Equipment and Materials used – The Lens


I do own a 50mm as well as a 135mm, but to be honest I never use them. I fell in love with the 24mm which at the time belonged to my father. He eventually gave in and let me keep it after a year or so of continuous borrowing – It’s a Soligor F2.5, 55ø. I still use it and will hopefully be able to go on using it…I have dropped it a few too many times, but it’s still going strong after twenty years.

The 24mm to me is the perfect lens, not too wide but wide enough to allow you to play with the geometry within a frame and to have fun with the composition. I never seem to tire of the variety it offers me and the way I can so easily create both dramatic and subtle moods with the framing.

It is also important for me to always use prime lenses as it is too easy to become lazy when using a zoom. In the well known words of Robert Capa: “if your pictures aren’t good enough, you aren’t close enough.”


Check for a smooth and fluid movement on the focus ring, and be especially aware of the possibility of sand in the mechanisms. Hold the lens up to the light and open the aperture right up and look for scratches, damage or mould on the elements. Then while still looking through the lens close the iris step by step making sure it works smoothly and consistently. Finally make sure the contacts on the back of the lens are clean and if there is a small spring loaded lever there, then make sure that is working too.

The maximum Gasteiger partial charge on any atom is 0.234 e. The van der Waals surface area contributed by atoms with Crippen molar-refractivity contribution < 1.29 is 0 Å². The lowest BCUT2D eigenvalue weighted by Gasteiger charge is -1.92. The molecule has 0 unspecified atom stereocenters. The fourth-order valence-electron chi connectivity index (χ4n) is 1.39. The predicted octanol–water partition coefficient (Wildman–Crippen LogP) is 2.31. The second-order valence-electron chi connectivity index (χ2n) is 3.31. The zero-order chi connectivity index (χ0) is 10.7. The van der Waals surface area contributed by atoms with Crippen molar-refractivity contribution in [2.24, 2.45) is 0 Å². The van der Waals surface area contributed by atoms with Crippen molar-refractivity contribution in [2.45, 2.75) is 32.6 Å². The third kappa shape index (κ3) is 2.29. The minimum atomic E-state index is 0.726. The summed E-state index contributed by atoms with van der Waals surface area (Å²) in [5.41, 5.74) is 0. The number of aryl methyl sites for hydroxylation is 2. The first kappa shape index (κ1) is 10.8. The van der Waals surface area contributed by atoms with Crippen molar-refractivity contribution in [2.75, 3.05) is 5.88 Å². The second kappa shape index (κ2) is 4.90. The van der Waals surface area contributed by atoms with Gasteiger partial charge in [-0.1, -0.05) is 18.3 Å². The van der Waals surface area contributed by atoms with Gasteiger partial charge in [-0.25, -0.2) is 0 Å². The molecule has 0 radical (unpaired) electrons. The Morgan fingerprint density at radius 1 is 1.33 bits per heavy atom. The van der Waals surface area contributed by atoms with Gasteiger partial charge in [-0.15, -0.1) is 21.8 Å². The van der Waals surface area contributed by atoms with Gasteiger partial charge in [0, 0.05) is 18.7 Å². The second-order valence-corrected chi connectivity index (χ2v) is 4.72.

Whenever you can buy a lens with as wide an aperture as possible. Often this will mean it is more expensive but it will be worth it in the long run.



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Under the Stars in Madagascar

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Portuguese lakes at sunrise

I am now long overdue a film developing session followed by some printing. And I cannot wait. Apart

There were stars in the sea

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Half a Mile from Russia

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Durst M670 BW If you are just starting to experiment with printing your own photographs, there are plenty

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